Jimmy  (and Lyddy) had to be an amazingly strong person to have withstood all that life threw his way and to come out of it victorious and on top. I respect this man so much, and by the end of the play, when Lyddy and Jimmy walk into the Brown Hotel, I am almost crying, even though I am playing Lyddy and am not supposed to cry, but it is such an emotional moment! And Gary Brice who plays Jimmy, plays him to the nines! Perfect in his understated acting and emotions. Understated, something I don’t do so well, garners a lot of pathos. If Jimmy Winkfield were here today, I would certainly tell him how much I admired his strength, his intelligence and his resilience. And that I am so proud to be doing this play about his life!

Let Go of This Beautiful Day

I am involved in what feels like non-stop programming to address my mental health issues.  Mondays are my DBT group day, and I joyfully did my homework and filled out my diary card over the weekend, really looking forward to group today because:

  1.  It is probably my biggest form of in-person social interaction over the course of the week
  2. Last week’s group and the few before it were really interesting and fun and we are working on interpersonal skills right now, which happens to be my favorite
  3. I had several things I had wanted to share today, and was also curious to see how my peers’ weeks had shaped up.

Unfortunately, the admin for therapy services called this morning around nine to let me know that group today was cancelled, as the therapist that leads was out sick.  I caught my judgmental thoughts right as they happened — “she probably partied too hard over the weekend” — and tried to reframe it in a way that I wouldn’t feel pissed off or disappointed.  I regret to say that I let the news really spoil my mood for a few hours, but thankfully I didn’t let it wreck my day.

I hate having a schedule that is at the mercy of others’ failings and frailties.  It seems to happen once a week, or maybe every two, that something I am counting on happening (like a group or  a meeting or something similar) doesn’t happen because of something outside my area of control.  No control issue comments or ribbings, the struggle is real.  I work hard, AND need to do better at accepting things as they come, and knowing (with certainty) that things are not always going to clip along at a pace that I can appreciate.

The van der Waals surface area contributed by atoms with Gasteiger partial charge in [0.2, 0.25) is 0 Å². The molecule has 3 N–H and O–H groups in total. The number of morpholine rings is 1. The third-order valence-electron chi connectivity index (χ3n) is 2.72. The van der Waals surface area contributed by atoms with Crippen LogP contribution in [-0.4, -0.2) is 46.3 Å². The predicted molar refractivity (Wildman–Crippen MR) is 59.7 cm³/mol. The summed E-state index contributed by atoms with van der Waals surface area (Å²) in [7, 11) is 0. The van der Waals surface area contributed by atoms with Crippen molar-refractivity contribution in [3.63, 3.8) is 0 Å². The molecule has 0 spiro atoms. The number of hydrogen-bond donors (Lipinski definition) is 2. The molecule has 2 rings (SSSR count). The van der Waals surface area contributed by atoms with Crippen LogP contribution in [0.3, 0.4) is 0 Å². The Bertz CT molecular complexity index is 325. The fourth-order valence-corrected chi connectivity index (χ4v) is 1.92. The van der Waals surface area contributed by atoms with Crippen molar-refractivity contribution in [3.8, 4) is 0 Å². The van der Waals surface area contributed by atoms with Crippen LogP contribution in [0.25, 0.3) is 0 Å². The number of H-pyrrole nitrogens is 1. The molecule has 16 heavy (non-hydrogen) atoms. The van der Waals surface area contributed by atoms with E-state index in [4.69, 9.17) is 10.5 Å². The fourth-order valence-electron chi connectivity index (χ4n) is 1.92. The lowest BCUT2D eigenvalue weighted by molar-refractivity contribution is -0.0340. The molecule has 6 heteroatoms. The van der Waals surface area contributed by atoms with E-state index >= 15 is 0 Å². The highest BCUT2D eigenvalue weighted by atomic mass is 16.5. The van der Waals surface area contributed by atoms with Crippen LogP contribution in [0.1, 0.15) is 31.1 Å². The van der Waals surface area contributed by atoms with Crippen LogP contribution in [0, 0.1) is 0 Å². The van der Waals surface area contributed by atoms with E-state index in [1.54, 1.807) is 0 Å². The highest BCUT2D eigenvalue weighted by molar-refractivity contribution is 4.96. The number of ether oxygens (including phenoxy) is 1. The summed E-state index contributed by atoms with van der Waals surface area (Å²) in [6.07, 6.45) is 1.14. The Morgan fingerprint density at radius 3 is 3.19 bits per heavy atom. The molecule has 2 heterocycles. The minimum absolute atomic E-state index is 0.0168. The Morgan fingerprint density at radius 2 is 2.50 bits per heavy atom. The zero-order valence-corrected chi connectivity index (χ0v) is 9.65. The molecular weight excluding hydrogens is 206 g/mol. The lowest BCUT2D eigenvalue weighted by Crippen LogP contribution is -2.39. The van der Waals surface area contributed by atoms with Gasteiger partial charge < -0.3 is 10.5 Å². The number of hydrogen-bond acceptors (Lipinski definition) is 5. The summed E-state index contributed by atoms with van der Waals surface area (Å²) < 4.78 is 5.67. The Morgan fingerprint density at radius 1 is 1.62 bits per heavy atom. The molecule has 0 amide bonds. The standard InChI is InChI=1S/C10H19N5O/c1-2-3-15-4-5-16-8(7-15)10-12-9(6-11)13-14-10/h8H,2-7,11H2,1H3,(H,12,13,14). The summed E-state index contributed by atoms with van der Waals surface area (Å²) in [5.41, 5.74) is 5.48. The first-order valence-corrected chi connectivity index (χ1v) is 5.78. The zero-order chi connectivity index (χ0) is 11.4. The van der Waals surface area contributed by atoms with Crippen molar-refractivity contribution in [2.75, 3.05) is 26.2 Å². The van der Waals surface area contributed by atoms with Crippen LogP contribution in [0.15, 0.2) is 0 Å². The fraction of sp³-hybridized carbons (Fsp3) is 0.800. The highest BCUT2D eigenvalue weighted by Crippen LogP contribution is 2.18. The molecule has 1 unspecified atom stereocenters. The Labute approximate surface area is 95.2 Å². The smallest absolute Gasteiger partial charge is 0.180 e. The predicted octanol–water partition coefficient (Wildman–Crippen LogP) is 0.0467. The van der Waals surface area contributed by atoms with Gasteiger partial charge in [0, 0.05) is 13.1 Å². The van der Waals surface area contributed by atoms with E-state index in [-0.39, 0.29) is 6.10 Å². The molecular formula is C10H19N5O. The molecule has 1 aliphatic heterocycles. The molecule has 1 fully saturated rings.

I think the hyper-sensitivity to feeling let down by others stems from experiences over the years of being let down by important people in my life.  I’m not naming names or pinpointing specific period of time, but when I really think about it, one thing I have learned in life is that I cannot trust other people to come through CONSISTENTLY.

So yes, it may be more fair to say that there has been quite a bit of inconsistency in other people, in my life, in other’s hearts for the majority of my life.  Here’s the thing — I am fully ready to radically accept that I cannot change this quality in other people.  I am fully ready to focus on doing only what I can do to maintain my schedule, and to be flexible and fair with other people, as they come in and out of my life.

As for the events of today, my DBT class getting rescheduled and me ending up in a funk over it, I will move on.  I will not harbor any ill will toward the therapist, because, hey…shit happens.  I will take the opportunity to review my diary card and homework with someone who understands it and can provide feedback (such as at my therapy appointment on Wednesday).

At 8:00 p.m., I am reflecting back on my day, and while it didn’t go nearly as planned, while some things fell through and my mood was not to my liking, I can look at it nonjudgmentally and say, “Rosa, today was just a day.  It wasn’t a bad day and it wasn’t a great day, but it was a day that something was learned and there were many very small victories and very few negative points.”

Let’s face it — any day that I get out of bed and brush my hair and leave my house and am upright for the majority of said day, is an okay-enough day by me.

let it go

Filed under: Life Worth Living Tagged: anxiety, Bipolar, borderline personality, BPD, control issues, DBT, depression, dialectical behavior therapy, hyper-sensitivity, letting go, mindfulness, nonjudgmental stance


Today I have been having feelings, like a range of them. I wouldn’t think much about it except that I have been only really feeling two the last several months. Sad mostly, with a touch of happy here or there. I guess three if you count terror as an emotion.

None of these feelings were out of place. I was hurt because of something someone did. I cried because of a sad story that I read. I got angry because I felt betrayed a little. I also got happy because I listened to some music. It is all rather nice.  It’s better than I’ve felt in a while. I’ll take it one day at a time.

I decided not to go to my doctors. I’m going to see if my shrinks advice, meds and help work to fix my issues first. I promised hubby if things didn’t improve in a month I would go to the doctors though. I’m hoping I don’t have to.

I think I am going to try and get back to my happy place and put on some music and play some World of Warcraft.